Sure, essential oils are natural and can assist with a variety of ailments. However, our sense of smell is uniquely individual. While one person may find an aroma comforting and pleasing, it may not be as pleasing or comforting to someone else. Prior to utilizing essential oils in your delivery room, I would recommend checking with the nursing staff to see if anyone that will be assisting you through the magical process of giving birth has any sensitivities or allergies to any of the essential oils you have brought along. One example I like to use is Lavender (Lavandula angustifolia), we know lavender as being calming and soothing. However, for some, it has the complete opposite effect and can make some feel hyperactive, or on edge. We also have to remember that these precious essential oils are distilled from plant material, so if someone has an allergy to a particular plant chances are they may have an allergy to the essential oil as well.

Other considerations when preparing your essential oil labor kit-

I would recommend preparing a small kit for yourself with a couple different blends of essential oils. This way your blends will be easily accessible to you and you won’t have to worry about fumbling with multiple bottles of essential oils while you’re laboring. Not to mention, while in labor, an aroma you find pleasing one minute can be extremely displeasing the next. This is part of the reason I do not recommend bringing your home diffuser with, but rather placing a few drops of a single essential oil or an essential oil blend onto a cotton round and then place the cotton round in a plastic Ziploc bag. This way you can inhale an aroma at your leisure and if all of a sudden you are turned off by the smell, it’s easy enough to seal it up and get rid of it.

You can make multiple bags like this so you have a variety to choose from while in labor, just be sure to label the bags with each different aroma. You could also create a variety of personal inhalers to use in the same manner as the Ziploc bags while you’re laboring. Remember, stress can slow the laboring process so I would be sure to create a blend or pick essential oils that are soothing and relaxing to you.

A 10ml glass roller with diluted essential oils may also be another thing you want to consider for your kit. In the roller, you may want to use essential oils that can help with pain while laboring. This would also be a convenient application method for your partner to apply to your back and give you a massage while laboring.

Hydrosols would also be another thing I would recommend adding to your kit. Often times hydrosols have therapeutic properties similar to essential oils but their aromas are a lot softer. A hydrosol may be beneficial especially if your sense of smell is on overdrive while in labor and the aroma of an essential oil seems too intense.

What are some essential oils and Hydrosols I should consider for my labor kit?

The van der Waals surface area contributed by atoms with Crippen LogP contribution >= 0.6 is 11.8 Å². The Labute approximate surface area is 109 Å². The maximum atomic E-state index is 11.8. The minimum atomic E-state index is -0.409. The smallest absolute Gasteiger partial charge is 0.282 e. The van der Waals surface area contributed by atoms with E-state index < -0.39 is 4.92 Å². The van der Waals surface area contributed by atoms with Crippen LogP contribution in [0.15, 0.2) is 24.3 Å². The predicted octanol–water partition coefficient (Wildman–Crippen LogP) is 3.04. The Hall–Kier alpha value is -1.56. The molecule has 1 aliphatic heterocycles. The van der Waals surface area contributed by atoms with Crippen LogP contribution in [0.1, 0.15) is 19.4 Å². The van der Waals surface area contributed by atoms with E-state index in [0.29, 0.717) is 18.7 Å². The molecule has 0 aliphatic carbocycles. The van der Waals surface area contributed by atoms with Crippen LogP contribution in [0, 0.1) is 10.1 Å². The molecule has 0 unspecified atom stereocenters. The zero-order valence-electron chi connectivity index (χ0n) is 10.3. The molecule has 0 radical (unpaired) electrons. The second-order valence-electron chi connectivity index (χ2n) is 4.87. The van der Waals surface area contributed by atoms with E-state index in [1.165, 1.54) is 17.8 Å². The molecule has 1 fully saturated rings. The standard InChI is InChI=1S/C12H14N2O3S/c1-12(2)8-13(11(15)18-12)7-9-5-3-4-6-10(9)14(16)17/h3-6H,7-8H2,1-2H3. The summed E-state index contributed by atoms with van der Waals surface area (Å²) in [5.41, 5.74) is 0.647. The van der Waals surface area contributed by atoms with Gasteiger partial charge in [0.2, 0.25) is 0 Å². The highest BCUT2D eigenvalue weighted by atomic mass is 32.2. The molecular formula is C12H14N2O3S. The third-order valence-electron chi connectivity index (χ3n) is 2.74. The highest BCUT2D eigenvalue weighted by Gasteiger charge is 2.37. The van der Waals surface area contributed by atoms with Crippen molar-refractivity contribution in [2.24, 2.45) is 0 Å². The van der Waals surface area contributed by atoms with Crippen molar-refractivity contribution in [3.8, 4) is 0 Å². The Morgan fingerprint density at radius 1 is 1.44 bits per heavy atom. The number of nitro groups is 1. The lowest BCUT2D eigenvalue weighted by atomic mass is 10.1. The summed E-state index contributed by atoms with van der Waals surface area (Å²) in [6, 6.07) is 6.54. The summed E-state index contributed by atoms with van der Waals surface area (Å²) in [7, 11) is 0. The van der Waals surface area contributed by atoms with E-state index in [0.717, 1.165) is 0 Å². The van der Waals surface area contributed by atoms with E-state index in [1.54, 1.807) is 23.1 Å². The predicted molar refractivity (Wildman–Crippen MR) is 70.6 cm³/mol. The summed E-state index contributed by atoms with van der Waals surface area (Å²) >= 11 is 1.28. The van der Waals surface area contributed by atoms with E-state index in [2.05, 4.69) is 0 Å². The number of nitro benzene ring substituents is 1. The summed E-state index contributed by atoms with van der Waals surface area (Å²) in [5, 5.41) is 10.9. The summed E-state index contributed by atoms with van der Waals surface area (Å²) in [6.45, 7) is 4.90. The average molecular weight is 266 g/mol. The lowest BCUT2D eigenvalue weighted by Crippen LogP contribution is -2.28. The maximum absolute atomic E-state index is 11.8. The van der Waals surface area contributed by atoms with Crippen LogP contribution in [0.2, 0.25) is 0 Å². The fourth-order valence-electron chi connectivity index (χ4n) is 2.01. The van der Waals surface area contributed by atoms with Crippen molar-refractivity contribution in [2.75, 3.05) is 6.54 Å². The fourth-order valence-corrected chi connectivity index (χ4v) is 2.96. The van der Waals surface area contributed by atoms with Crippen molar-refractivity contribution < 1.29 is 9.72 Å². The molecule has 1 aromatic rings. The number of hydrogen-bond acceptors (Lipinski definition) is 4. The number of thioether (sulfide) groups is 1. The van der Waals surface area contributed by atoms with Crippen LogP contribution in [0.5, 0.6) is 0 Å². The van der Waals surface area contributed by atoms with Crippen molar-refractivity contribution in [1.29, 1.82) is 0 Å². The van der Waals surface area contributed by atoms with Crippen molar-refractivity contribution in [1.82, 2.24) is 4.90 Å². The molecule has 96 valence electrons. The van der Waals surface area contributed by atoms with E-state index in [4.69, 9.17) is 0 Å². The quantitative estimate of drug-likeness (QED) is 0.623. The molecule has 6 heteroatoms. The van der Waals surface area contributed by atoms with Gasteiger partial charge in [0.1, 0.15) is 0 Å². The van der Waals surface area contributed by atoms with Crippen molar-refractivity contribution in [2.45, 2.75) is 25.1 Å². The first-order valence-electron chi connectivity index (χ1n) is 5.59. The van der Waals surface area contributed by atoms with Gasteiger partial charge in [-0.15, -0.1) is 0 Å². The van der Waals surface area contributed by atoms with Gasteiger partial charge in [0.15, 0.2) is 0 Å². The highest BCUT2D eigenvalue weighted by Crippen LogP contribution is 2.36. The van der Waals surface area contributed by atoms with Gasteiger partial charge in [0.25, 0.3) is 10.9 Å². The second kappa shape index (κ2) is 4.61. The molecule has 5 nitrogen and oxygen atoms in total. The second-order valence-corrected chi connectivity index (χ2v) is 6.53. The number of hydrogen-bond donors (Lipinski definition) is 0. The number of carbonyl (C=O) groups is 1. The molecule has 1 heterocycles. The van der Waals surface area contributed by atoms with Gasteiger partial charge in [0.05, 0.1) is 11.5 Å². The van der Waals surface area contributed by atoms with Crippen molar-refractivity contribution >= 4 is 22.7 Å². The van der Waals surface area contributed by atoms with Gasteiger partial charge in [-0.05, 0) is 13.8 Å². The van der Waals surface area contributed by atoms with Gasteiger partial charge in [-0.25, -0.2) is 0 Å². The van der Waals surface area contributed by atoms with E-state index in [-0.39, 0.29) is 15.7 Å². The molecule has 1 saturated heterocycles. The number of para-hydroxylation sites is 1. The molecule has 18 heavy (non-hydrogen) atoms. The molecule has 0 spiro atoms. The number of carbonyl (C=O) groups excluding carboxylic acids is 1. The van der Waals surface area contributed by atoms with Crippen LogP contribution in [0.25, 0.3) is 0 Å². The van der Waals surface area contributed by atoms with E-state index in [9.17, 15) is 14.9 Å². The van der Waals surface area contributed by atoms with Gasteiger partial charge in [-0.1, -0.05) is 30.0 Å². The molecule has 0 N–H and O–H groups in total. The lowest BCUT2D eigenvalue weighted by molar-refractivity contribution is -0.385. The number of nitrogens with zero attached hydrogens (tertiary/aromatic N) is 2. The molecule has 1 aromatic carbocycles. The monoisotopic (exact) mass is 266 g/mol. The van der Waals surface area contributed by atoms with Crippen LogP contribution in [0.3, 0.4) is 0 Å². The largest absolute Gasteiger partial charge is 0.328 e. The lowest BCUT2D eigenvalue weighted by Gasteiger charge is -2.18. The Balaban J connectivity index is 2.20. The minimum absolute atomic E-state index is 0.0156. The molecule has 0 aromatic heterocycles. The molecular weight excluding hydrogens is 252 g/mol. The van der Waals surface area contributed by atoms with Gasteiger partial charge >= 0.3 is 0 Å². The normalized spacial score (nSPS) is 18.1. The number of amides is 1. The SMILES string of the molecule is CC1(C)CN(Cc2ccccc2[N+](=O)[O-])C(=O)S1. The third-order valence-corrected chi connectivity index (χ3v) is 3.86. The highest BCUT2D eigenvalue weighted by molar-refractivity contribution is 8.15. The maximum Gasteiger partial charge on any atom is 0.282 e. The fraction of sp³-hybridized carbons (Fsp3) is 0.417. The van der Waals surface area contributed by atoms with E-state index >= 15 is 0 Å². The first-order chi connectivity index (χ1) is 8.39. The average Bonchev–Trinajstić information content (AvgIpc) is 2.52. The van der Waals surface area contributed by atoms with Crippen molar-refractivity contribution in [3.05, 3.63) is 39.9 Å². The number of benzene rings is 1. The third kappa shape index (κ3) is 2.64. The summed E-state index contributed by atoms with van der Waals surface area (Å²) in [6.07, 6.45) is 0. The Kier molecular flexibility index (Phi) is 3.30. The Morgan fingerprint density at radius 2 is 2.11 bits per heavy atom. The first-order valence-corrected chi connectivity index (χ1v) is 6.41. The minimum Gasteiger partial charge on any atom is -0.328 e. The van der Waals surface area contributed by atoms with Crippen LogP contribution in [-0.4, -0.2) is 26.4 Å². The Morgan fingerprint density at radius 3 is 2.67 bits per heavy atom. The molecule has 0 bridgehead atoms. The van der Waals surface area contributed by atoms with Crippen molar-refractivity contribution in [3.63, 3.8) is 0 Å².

Some essential oils I would recommend are:

  • Lavender (Lavandula angustifolia) – Distilled from flowers, lavender is known to calm, sooth and reduce anxiety. Lavender also carries pain relieving properties.
  • Jasmine Absolute (Jasminum grandiflorum) – Solvent extracted from flowers, Jasmine Absolute is known to help regulate mood and may help to relieve back pain in the early stages of labor.
  • Neroli (Citrus aurantium var. amara) – Distilled from flowers, Neroli is prized for its uplifting, calming and relaxing effects.
  • Geranium (Pelargonium x asperum) – Distilled from leaves, Geranium offers wonderful emotional support.
  • Roman Chamomile (Chamaemelum nobile) – Distilled from flowers, Roman Chamomile can help to reduce anxiety and calm the mind.
  • Ginger (Zingiber officinale) – Distilled from rhizomes (roots), Ginger may help to relieve nausea and help combat burnout.

Some hydrosols I would recommend are:

 

  • German Chamomile (Matricaria recutita) – German Chamomile hydrosol is extremely skin nourishing and calming for the mind.
  • Lavender (Lavandula angustifolia) – Lavender can help to enhance your mood and can also be very calming and soothing.

 

What dilution of essential oils should I use when formulating my labor kit?

If you are utilizing standard size cotton rounds in a plastic bag, I would recommend 4-6 drops of essential oil per cotton round. If you are formulating a massage blend to take with you I would recommend a 1% dilution (5-6 drops) of essential oils per 1 ounce of carrier. When it comes to utilizing Aromatherapy during labor the key is to not overdo it and remember we are simply assisting our bodies with the natural process of labor.

Wondering what a labor cotton round blend might look like? Here is a sample recipe to calm, soothe and promote a euphoric state. 

 

I can smell the lovely aroma as a type and hope you enjoy it as much as I do!

Becoming a mother is such a magical time and I am so grateful to be able to share some aromatherapy love with all of you! If the thought of putting together your own labor kit seems a little daunting, I would be more than happy to formulate and put a labor kit together for you. Feel free to email me with any questions at Sara@Pneuma.online.